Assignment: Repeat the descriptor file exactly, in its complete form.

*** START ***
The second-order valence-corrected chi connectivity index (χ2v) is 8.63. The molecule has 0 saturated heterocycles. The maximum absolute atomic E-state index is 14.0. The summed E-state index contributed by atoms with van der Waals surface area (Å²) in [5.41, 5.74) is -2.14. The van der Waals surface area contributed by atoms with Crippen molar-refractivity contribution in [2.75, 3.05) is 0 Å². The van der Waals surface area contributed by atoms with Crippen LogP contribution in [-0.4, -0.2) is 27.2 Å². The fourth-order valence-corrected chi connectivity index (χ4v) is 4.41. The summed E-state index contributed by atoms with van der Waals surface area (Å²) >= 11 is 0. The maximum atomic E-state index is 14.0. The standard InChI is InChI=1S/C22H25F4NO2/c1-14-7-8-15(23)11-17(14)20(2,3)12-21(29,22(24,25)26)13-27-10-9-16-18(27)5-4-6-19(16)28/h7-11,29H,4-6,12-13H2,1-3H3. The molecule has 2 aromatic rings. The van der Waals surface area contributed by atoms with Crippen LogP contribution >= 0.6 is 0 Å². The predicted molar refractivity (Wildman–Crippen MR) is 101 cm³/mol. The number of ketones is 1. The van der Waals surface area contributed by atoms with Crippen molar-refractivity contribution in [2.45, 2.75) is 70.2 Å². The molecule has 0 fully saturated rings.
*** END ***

The second-order valence-corrected chi connectivity index (χ2v) is 8.63. The molecule has 0 saturated heterocycles. The maximum absolute atomic E-state index is 14.0. The summed E-state index contributed by atoms with van der Waals surface area (Å²) in [5.41, 5.74) is -2.14. The van der Waals surface area contributed by atoms with Crippen molar-refractivity contribution in [2.75, 3.05) is 0 Å². The van der Waals surface area contributed by atoms with Crippen LogP contribution in [-0.4, -0.2) is 27.2 Å². The fourth-order valence-corrected chi connectivity index (χ4v) is 4.41. The summed E-state index contributed by atoms with van der Waals surface area (Å²) >= 11 is 0. The maximum atomic E-state index is 14.0. The standard InChI is InChI=1S/C22H25F4NO2/c1-14-7-8-15(23)11-17(14)20(2,3)12-21(29,22(24,25)26)13-27-10-9-16-18(27)5-4-6-19(16)28/h7-11,29H,4-6,12-13H2,1-3H3. The molecule has 2 aromatic rings. The van der Waals surface area contributed by atoms with Crippen LogP contribution >= 0.6 is 0 Å². The predicted molar refractivity (Wildman–Crippen MR) is 101 cm³/mol. The number of ketones is 1. The van der Waals surface area contributed by atoms with Crippen molar-refractivity contribution in [2.45, 2.75) is 70.2 Å². The molecule has 0 fully saturated rings.